We walked out of the hotel and followed the road round to the right. Immediately Chen Yang started asking where I intended to eat. I told him that I wanted to get my bearings first, and continued up the street. Finally we came to a 'T' junction, and looking left I saw the education building and knew where I was in relation to the bus depot. The boys meanwhile were lost.
We entered a 'fast food' joint, the likes of which would have sent me very 'fast' on my way looking for KFC just 18 months ago. Lunch cost 5 RMB each and was served on a metal plate with heaps of food held in various sections. Very good value! Naturally no one had ever seen a foreigner before, or at least not in this joint, and I spent my time nodding, waving and smiling to every giggling 'Gerty' that I caught taking a squizz at me. I would love to have gone over to the servery and taken a few photos of the kitchen. It looked like a bombed out building that someone had taken over, and had just thrown around all manner of tables and gas cookers. There were about 30 staff in there. Yes! It really was a big fast food outlet.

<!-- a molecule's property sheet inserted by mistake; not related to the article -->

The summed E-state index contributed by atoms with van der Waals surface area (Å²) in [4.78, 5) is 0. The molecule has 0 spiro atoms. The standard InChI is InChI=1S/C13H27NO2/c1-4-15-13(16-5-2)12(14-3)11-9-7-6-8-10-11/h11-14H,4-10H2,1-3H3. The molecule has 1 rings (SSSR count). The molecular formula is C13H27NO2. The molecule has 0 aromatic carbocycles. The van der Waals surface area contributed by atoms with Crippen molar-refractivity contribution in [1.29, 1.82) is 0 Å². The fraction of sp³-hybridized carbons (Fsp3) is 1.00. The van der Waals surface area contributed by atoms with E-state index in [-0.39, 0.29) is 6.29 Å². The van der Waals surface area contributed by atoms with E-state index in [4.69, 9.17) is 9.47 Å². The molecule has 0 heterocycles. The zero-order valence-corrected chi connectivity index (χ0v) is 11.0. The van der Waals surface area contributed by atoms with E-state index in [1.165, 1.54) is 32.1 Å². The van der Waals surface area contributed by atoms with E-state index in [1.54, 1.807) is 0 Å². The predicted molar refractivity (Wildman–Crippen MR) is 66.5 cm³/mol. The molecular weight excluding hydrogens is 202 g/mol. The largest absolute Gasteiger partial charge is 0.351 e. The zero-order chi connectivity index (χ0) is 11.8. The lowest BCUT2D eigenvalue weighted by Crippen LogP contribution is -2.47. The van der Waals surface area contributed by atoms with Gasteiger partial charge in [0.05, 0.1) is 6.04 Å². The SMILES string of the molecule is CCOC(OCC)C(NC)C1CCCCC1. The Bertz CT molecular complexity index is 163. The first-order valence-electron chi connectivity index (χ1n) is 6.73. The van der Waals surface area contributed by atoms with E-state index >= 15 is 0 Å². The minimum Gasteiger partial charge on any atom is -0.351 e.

Anyway, after lunch the boys wanted to take a taxi back to the hotel, if for no other reason than that they had no idea where they were. I walked them back.
|Opposite views of the street around the corner from the hotel. This is 'real' China.|
I can't remember now exactly what time we headed off to find the catholic church, but it must have been around 3pm. The boys thought I knew where it was, and were shocked to discover that I didn't. I on the other hand was shocked to discover that while Tobias had been told by the receptionist that it wasn't far, he had not bothered to ask where it was. 'Ah well! It doesn't matter! It is not important!'
|Three views of the bridge, with the middle photo being a close up of one of the many boys who were climbing up to the bridge from the river.|
I asked the boys to ask around in the street, and of course they were reluctant. One never speaks to strangers in China.
When they finally did ask, no one seemed to know. They had not believed me when I had told them that it would be the old people who would know. Finally we got some directions and headed off down the street to the bridge.